Ger­man parts man­u­fac­turer Daim­ler and French au­tomaker Peu­geot had planned big in­vest­ments in Iran.

The Bourse & Bazaar web­site, which tracks Iran’s econ­omy and busi­ness cli­mate, cited Aus­trian news ac­counts last month that Ober­bank, one of the first West­ern banks to ne­go­ti­ate a fi­nanc­ing deal with Iran af­ter the sign­ing of the nu­clear ac­cord, has put a highly touted $1.2 bil­lion line of credit on hold in­def­i­nitely be­cause of the un­cer­tainty.

An­other threat to Eu­rope’s big plans for rap­proche­ment with Iran is the push by key U.S. al­lies Is­rael and Saudi Ara­bia to scut­tle the deal.

“I am 100 per­cent cer­tain that Iran has never aban­doned its mil­i­tary nu­clear vi­sion for a sin­gle in­stant,” Yossi Co­hen, head of Is­rael’s Mos­sad in­tel­li­gence agency, said in leaked com­ments from a re­cent closed meet­ing of top Is­raeli of­fi­cials. “This deal en­ables Iran to achieve that vi­sion.”

Eco­nomic and strate­gic in­ter­ests are widen­ing the di­vide be­tween Eu­rope and the U.S. over the ben­e­fits of the Iran deal, an­a­lysts say.

“In the wake of the nu­clear deal, we’ve seen some glo­ri­fi­ca­tion of Iran by the Euro­pean side that’s been eco­nom­i­cally and po­lit­i­cally mo­ti­vated, whereas with the U.S. ad­min­is­tra­tion un­der Trump, we’ve seen a re­turn to the de­mo­niza­tion of Iran,” said Ali Fathol­lah-Ne­jad, a vis­it­ing fel­low with the Brook­ings Doha Cen­ter in Qatar. “Both nar­ra­tives are ex­treme and in­ad­e­quate. The truth lies some­where in the mid­dle.”

Mr. Pom­peo and new White House Na­tional Se­cu­rity Ad­viser John R. Bolton are long­time crit­ics of the Iran deal, Mr. Ger­an­mayeh said.

“They take a very dif­fer­ent po­si­tion from the Euro­peans on Iran, which is to say you can’t cut any deals and it’s all about con­tain­ment and con­fronta­tion,” she said. “The Euro­peans have had a much dif­fer­ent his­tory with Iran and have had diplo­matic re­la­tions with Iran for the past 40 years.”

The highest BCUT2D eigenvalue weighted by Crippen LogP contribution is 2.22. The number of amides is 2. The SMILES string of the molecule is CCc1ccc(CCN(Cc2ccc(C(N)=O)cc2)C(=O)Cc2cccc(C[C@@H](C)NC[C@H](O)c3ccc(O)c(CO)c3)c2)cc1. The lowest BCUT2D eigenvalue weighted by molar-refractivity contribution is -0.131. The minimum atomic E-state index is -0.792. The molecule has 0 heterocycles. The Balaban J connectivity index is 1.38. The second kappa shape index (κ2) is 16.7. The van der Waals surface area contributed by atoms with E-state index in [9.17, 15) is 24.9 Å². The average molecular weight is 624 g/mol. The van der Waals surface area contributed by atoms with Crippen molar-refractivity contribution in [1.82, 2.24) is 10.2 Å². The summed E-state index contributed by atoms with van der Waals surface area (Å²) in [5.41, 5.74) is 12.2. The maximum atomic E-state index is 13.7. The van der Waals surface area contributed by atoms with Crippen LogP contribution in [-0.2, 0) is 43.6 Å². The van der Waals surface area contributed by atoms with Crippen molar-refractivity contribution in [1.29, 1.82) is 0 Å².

Build­ing a ‘fire­wall’

With eco­nomic and diplo­matic in­ter­ests on the line, Euro­pean play­ers are try­ing to de­velop a strat­egy to get the Trump ad­min­is­tra­tion to halt its plan to quit the deal.

Though Ger­man For­eign Af­fairs Min­is­ter Heiko Maas called for a “fire­wall” to be erected be­tween the nu­clear deal and Iran’s other ac­tiv­i­ties as early as last week, Eu­rope and the United States have been hold­ing high­level talks since Jan­uary to re­in­state some sanc­tions on Iran for its med­dling in re­gional con­flicts in re­turn for a guar­an­tee that the nu­clear deal re­main in place.

Ger­man Chan­cel­lor An­gela Merkel and French Pres­i­dent Em­manuel Macron will visit Wash­ing­ton at the end of the month. The nu­clear deal is ex­pected to be a key is­sue on the agenda.

“The Euro­pean strat­egy is twofold,” said Mr. Fathol­lah-Ne­jad. “One is to talk about and pos­si­bly also take ac­tion on ar­eas of con­cern un­der Trump. Sec­ond, it’s to lay the ground­work for se­cur­ing Euro­pean eco­nomic in­ter­ests in Iran.”

If Euro­pean part­ners can’t per­suade Mr. Trump to stay in the deal, they will try to jockey for an ar­range­ment that would at least al­low Tehran to strike eco­nomic deals with the Euro­peans, the Rus­sians and the Chi­nese in ways that would in­clude Iran ad­her­ing to its nu­clear obli­ga­tions, said Mr. Ger­an­mayeh.

“In my view, that would be the best-case sce­nario, be­cause you keep the deal alive and you al­low the U.S. to come back in when there’s a more am­i­ca­ble ad­min­is­tra­tion, all the while keep­ing Iran tied to its nu­clear com­mit­ments,” he said.

Even so, there is the risk that the U.S. de­par­ture from the pact could un­der­mine the nu­clear con­trols en­tirely, rais­ing the risk of Ira­nian nu­clear pro­lif­er­a­tion in the re­gion and in­creas­ing the chance of tar­geted strikes by Is­rael, the United States and oth­ers on Ira­nian fa­cil­i­ties.

“We’d es­sen­tially go back to the pre-2013 dy­namic of very high risks of mil­i­tary con­flict over this is­sue,” said Mr. Ger­an­mayeh. “And that’s ex­actly what the Euro­peans have been try­ing to avoid for the last decade.”